In the afternoon there were three more sessions: the first dedicated to self-defense, the second to gender equality, and the third to secularism.
Hussein Shawish, of the YPG – the local self-defense units – started by stating that each organism has its own mechanism of self-defense, using the Persian metaphor of the rose with thorns. It was touching to hear a military man with many years of frontline experience cast the whole theme of defense in social, cultural and ecological terms. For him, free media, public health, respect of the environment and sports & counternarcotics activities for the youth are more important for the defense of a community than military action. He noted that a genocide starts with the intellectuals and culture.
Next was Sana El Mansouri of the World Amazigh Congress, who compared the situation in Libya to that she had encountered in Rojava. She could not envisage another solution than the creation of a state in Western Libya, as it is the only manner to achieve self-representation in this world – all other methods through civil society action and the attempt to inscribe the existence of the Amazigh and their language in the constitution had failed. But she was inspired by what she had seen in terms of communal self-organization in the past days. Her presentation was moving and also very professional, as she is a TV presenter based in Qatar for an Amazigh satellite channel.
The session about gender equality saw Amina Omar, the Minister of Women’s Affairs, together with Nathalie McGuire, a MP in Westminster for the Scottish National Party. Amina has become our personal favorite, with her liberal style, hearty laughs and open-mindedness. She is the embodiment of the success of the women’s revolution in Rojava. A lawyer by training, she gave her presentation in Arabic, despite being a Kurd, and insisted on having her personal translator, a rather religious Arab girl, sit next to her to give the translation.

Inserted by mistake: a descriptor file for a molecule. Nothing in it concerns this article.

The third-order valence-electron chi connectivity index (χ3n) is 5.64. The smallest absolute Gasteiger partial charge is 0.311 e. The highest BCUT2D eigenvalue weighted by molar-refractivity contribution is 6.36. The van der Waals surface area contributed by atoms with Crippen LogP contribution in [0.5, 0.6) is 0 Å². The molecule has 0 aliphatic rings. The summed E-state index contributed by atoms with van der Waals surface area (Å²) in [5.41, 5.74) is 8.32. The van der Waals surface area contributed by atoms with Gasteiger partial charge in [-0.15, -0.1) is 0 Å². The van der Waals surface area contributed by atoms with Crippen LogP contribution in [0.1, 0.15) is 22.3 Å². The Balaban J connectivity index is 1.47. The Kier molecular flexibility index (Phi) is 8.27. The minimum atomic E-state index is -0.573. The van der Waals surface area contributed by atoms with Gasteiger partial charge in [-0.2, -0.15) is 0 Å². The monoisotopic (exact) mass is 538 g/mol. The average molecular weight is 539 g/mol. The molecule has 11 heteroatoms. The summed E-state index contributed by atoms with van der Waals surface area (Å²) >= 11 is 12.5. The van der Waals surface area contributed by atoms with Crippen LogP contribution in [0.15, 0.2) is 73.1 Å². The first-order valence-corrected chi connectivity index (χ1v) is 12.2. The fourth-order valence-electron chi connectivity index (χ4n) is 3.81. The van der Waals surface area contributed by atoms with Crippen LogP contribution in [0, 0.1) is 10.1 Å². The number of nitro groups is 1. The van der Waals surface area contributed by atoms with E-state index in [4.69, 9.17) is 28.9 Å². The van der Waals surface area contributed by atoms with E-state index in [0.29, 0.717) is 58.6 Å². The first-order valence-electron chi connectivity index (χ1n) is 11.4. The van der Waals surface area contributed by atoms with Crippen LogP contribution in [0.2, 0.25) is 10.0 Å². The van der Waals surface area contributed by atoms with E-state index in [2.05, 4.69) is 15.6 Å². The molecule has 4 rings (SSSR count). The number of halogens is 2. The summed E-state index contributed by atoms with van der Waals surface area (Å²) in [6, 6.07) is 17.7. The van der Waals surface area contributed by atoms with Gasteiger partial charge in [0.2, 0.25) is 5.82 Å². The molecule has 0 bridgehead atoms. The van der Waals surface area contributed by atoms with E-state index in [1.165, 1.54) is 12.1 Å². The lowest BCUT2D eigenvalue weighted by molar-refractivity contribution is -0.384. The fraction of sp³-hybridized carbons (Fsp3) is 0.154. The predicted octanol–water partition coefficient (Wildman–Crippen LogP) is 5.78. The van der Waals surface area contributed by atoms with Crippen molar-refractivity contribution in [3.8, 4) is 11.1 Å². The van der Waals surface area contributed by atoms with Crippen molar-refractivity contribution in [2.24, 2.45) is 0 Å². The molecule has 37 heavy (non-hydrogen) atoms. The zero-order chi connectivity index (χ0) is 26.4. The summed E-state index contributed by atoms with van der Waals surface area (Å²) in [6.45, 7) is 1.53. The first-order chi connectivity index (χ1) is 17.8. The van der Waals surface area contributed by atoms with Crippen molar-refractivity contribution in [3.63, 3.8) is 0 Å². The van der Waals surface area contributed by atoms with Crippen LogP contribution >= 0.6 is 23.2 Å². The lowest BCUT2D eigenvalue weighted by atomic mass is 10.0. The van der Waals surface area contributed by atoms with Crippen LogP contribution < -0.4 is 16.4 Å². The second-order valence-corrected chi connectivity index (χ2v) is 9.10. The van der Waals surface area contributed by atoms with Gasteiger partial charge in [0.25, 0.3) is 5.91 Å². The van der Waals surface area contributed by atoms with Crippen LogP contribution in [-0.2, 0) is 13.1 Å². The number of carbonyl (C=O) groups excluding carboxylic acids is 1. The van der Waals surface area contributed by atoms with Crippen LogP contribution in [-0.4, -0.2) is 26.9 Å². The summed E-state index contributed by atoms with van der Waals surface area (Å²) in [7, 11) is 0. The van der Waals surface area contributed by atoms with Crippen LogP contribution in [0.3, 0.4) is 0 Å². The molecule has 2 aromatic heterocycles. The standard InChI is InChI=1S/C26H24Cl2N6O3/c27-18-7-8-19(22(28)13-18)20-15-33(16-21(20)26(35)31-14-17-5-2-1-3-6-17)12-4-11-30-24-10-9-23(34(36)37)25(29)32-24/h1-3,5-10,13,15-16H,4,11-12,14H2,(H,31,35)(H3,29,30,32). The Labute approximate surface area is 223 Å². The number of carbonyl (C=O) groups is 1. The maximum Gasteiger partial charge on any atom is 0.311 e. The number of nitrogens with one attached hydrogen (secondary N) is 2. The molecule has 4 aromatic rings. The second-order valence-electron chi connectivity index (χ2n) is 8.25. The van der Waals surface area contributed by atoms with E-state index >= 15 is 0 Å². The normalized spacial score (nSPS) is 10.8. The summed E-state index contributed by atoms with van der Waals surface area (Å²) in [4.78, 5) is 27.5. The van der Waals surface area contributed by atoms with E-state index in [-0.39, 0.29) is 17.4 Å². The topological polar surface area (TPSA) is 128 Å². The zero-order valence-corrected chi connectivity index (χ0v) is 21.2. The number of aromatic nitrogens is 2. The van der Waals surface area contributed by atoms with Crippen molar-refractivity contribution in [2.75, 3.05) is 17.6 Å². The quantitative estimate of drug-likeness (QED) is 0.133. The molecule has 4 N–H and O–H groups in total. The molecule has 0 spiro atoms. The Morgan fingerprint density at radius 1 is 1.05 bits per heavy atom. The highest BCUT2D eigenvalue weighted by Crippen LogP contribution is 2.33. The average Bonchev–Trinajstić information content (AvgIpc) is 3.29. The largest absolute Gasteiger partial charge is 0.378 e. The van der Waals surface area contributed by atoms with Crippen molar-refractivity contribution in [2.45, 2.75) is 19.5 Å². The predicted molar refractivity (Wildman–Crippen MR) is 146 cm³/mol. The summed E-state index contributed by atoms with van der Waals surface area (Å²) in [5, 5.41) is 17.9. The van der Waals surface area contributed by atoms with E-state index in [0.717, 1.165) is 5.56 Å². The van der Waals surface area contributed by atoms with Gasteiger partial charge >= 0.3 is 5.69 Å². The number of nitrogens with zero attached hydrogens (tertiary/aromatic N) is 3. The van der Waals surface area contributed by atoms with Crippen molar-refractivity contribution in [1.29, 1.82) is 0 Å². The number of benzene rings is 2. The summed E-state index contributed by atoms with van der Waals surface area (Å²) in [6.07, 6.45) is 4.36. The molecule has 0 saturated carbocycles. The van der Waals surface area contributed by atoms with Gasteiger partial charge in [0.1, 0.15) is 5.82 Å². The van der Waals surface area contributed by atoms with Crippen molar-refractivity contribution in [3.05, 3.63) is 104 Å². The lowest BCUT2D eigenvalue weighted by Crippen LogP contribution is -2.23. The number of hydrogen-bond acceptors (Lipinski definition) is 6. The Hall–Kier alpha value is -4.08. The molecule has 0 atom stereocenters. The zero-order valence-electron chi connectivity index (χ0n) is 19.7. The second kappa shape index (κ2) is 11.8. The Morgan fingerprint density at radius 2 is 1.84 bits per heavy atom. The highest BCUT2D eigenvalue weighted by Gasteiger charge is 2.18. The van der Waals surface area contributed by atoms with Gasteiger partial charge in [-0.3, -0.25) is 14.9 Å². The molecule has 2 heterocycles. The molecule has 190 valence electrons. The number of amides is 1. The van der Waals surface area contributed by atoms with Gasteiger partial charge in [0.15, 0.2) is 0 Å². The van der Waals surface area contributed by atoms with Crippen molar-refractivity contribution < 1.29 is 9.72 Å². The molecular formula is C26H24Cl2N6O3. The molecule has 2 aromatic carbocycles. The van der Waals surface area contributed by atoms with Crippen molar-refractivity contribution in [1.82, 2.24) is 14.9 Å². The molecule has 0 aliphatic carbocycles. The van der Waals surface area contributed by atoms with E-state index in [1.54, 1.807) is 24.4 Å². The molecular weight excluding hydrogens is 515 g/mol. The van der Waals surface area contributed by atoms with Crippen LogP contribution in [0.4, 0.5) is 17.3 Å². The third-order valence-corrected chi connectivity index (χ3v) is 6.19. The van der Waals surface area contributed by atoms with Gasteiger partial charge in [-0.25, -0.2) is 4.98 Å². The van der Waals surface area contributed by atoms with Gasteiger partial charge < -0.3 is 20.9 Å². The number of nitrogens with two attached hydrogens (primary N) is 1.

Natalie McGarry explained how the Scottish national struggle continued and deepened despite the ‘No’ of the referendum, and told how she had been inspired by what she had experienced in Rojava. About the quotas (50-50 of the political jobs for women, a reality in Rojava) she said: “you have achieved in a few years what we still have to attain after many decades of struggle”.
The final session was about secularism. Akram Mahshosh, member of Cizire’s legislative council, mentioned how the ‘secular Islam’ that Turkey had tried had utterly failed, and that it was intimately linked with the fundamentalist Islam of Daesh. Secular Islam is, anyhow, a contradiction in terms, as he noted. He opposed it with the democratic nationalism practiced in Rojava, which does have space for religions.
That reminded me of the Minister of Religious Affairs of Cizire, Sheikh Al Qadiri, who had given me a photocopy of his manuscript about religions, where he compounds fragments of the Quran, the Bible and many other religious texts, including the Torah, and Yezidi proverbs as well as local wisdom. There is, for example, a section on ‘the innocence of blasphemy and polytheism’ – quite a refreshing sound from a sheikh in this age.
Finally, Ilena Saturay of the National Democratic Movement (NDM) in the Philippines – the political movement associated with the New People’s Army which has been trying to implement alternatives to the State in the territories it controls – gave a moving speech about this movement, and its similarities to what she had encountered in Rojava. About secularism, she mentioned that the NDM in the Philippines was not anti-religious, and that education and empowerment activities by the NDM had even deepened the faith of some Christians associated with the movement.
Day one of the New World Summit thus ended on a very positive note, with a general feeling that we were experiencing a truly remarkable, even historic, moment.